“Election Issues 20: Again, who actually gets elected from Political Party?” 19 July 2014.
Election Issues 20: Again, who gets elected from the Party?
Professor Wadan Narsey (Appeared in The Fiji Times, 19 July 2014)
Many voters are still confused about how the “successful” candidates will be decided by the Elections Office.
Many are still thinking that the Party’s Preferred List and ranking of candidates will be used to decide who are elected. NO. NO. NO.
Whether any candidate is elected will be decided not just by how many votes the Party receives in total, but also by how many votes the candidates themselves receive relative to their fellow candidates.
Let me simplify the article I had written previously, which was too long for many readers and had too many lessons in it (even if they were all important).
Eliminate Independents and Parties below 5% threshold
Suppose there are 540,000 votes cast (or about 90% of all registered voters).
The Electoral Decree says that parties and Independents MUST pass the 5% threshold of the votes cast, to qualify, or a minimum of 27,000 votes.
Suppose that only 1 Independent satisfies the 5% threshold and is elected and the others do not.
Suppose one small party is eliminated because it does not get the 5% threshold.
The votes given to the eliminated parties and independents no longer count.
Suppose you now have 4 parties left (A, B, C, D) amongst whom you have to allocate the remaining 49 seats, by strict proportionality.
Allocation of Seats to Parties
The D’Hondt method uses quotients of the total votes received by each Party with the highest quotients being elected from each Party but the results will come exactly as Column (5) in Table 1 which shows the easier way to understand the proportionality of the electoral system.
Table 1 gives in
Column (1) the eligible parties (A,B,C,D) who received more than 5% of the votes cast
Column (2) the votes received by each qualifying party.
Column (3) gives the exact proportions of the total votes received by each Party (adding up to 1).
Column (4) gives the exact number (with fractions) of parliamentarians they are entitled to (adding up to 49).
You could just round off the fractions to the nearest whole number and get the numbers in column (5).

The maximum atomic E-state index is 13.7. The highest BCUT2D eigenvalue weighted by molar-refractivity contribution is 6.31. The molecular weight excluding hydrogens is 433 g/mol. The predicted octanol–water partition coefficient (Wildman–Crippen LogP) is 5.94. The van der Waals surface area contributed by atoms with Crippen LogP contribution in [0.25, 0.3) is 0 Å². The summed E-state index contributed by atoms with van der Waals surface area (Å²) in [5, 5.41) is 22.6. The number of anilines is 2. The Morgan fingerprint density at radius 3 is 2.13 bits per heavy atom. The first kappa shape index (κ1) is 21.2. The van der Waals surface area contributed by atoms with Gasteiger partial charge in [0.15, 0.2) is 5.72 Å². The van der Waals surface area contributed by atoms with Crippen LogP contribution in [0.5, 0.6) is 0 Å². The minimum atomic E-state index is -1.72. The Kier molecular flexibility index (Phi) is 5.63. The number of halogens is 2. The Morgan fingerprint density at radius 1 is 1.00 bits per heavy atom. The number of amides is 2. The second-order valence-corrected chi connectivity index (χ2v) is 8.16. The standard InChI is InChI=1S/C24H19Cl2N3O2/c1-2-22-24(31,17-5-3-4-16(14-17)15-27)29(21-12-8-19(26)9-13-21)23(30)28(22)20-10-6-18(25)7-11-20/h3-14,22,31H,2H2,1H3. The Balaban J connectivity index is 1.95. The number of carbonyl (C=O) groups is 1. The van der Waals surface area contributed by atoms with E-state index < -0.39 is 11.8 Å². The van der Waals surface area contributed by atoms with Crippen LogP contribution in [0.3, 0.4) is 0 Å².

But the Electoral Decree insists that the D’Hondt method be used to decide the results, which are now given in Column (5), and you will notice that some of the parties with fractions have been given an additional seat.
They total 49 exactly, and adding the 1 Independent gives you the 50 elected to Parliament.
|Table 1 Sharing the 49 seats among the qualifying Parties|
No of Seats By
|Total in Parliament||50|
Who gets elected to Parliament?
Then the Elections Office decides who exactly from the Parties are elected to Parliament.
The Party’s List ranking their candidates according to the Party’s preferences does not matter.
All candidates for a successful Party will be ranked by the numbers of votes they receive (as in Table 2).
Thus, if Party A is entitled to 18 seats in Parliament (as in column (5) above), then the first 18 in order of the numbers of votes received, will be selected (see Table 2 with candidate numbers randomly chosen).
ONLY AND ONLY IF there is the extremely unlikely event of a tie in votes for the last seat to be allocated, will the Party’s List decide which of the tied candidates is elected
The remaining 32 candidates will be unsuccessful regardless of how important they are to their Party.
|Table 2 Who get elected from Party A ?|
|Candidate Number||Votes Received||Elected?|
|1 321 (Leader?)||118,400||YES|
|32 others with votes totaling||1600||NO|
|Total votes received||169,000|
Lessons for Candidates and Parties:
(1) For any individual candidate of Party A to win, he/she must be in the top 18 of Party A ranked by votes received.
(2) Any candidate who wants to get elected, MUST go out and get all the votes he/she can get for themselves and not depend on the Party Leader.
(3) If candidates merely ask their supporters to all vote only for “The Party Leader”, then they themselves may have difficulty getting elected.
(4) Of course, if the Party Leaders get large numbers of votes, then their Party will obtain a higher quota of seats in parliament, and they may be able to pull into parliament more of their Party candidates.
(5) The last candidate elected from such a Party may not receive too many too many votes at all (as in Party A above) and probably way less than Independents and small party candidates who are eliminated by the 5% threshold requirement.